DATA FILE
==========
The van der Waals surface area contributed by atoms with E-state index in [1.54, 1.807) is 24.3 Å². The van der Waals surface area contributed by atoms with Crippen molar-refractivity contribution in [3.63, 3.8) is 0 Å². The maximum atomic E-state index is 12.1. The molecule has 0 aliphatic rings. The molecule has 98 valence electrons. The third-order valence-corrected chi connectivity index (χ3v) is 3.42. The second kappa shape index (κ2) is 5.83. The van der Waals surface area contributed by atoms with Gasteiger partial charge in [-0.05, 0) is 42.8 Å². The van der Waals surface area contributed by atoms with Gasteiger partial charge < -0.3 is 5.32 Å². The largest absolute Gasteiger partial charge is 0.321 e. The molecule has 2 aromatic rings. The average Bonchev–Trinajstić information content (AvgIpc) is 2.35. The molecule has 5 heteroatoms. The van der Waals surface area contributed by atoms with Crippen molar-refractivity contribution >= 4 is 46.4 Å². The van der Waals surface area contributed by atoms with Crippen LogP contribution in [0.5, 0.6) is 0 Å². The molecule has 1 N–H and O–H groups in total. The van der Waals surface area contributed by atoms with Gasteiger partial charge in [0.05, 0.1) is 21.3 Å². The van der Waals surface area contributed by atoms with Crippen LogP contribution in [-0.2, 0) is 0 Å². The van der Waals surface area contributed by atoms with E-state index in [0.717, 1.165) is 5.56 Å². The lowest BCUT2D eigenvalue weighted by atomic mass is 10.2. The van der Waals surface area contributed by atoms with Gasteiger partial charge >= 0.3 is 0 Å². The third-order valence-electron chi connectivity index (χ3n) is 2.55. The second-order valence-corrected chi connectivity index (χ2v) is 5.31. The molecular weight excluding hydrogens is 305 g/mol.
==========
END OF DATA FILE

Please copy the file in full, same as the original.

The van der Waals surface area contributed by atoms with E-state index in [1.54, 1.807) is 24.3 Å². The van der Waals surface area contributed by atoms with Crippen molar-refractivity contribution in [3.63, 3.8) is 0 Å². The maximum atomic E-state index is 12.1. The molecule has 0 aliphatic rings. The molecule has 98 valence electrons. The third-order valence-corrected chi connectivity index (χ3v) is 3.42. The second kappa shape index (κ2) is 5.83. The van der Waals surface area contributed by atoms with Gasteiger partial charge in [-0.05, 0) is 42.8 Å². The van der Waals surface area contributed by atoms with Gasteiger partial charge < -0.3 is 5.32 Å². The largest absolute Gasteiger partial charge is 0.321 e. The molecule has 2 aromatic rings. The average Bonchev–Trinajstić information content (AvgIpc) is 2.35. The molecule has 5 heteroatoms. The van der Waals surface area contributed by atoms with Crippen molar-refractivity contribution >= 4 is 46.4 Å². The van der Waals surface area contributed by atoms with Crippen LogP contribution in [0.5, 0.6) is 0 Å². The molecule has 1 N–H and O–H groups in total. The van der Waals surface area contributed by atoms with Gasteiger partial charge in [0.05, 0.1) is 21.3 Å². The van der Waals surface area contributed by atoms with Crippen LogP contribution in [-0.2, 0) is 0 Å². The van der Waals surface area contributed by atoms with E-state index in [0.717, 1.165) is 5.56 Å². The lowest BCUT2D eigenvalue weighted by atomic mass is 10.2. The van der Waals surface area contributed by atoms with Gasteiger partial charge >= 0.3 is 0 Å². The third-order valence-electron chi connectivity index (χ3n) is 2.55. The second-order valence-corrected chi connectivity index (χ2v) is 5.31. The molecular weight excluding hydrogens is 305 g/mol.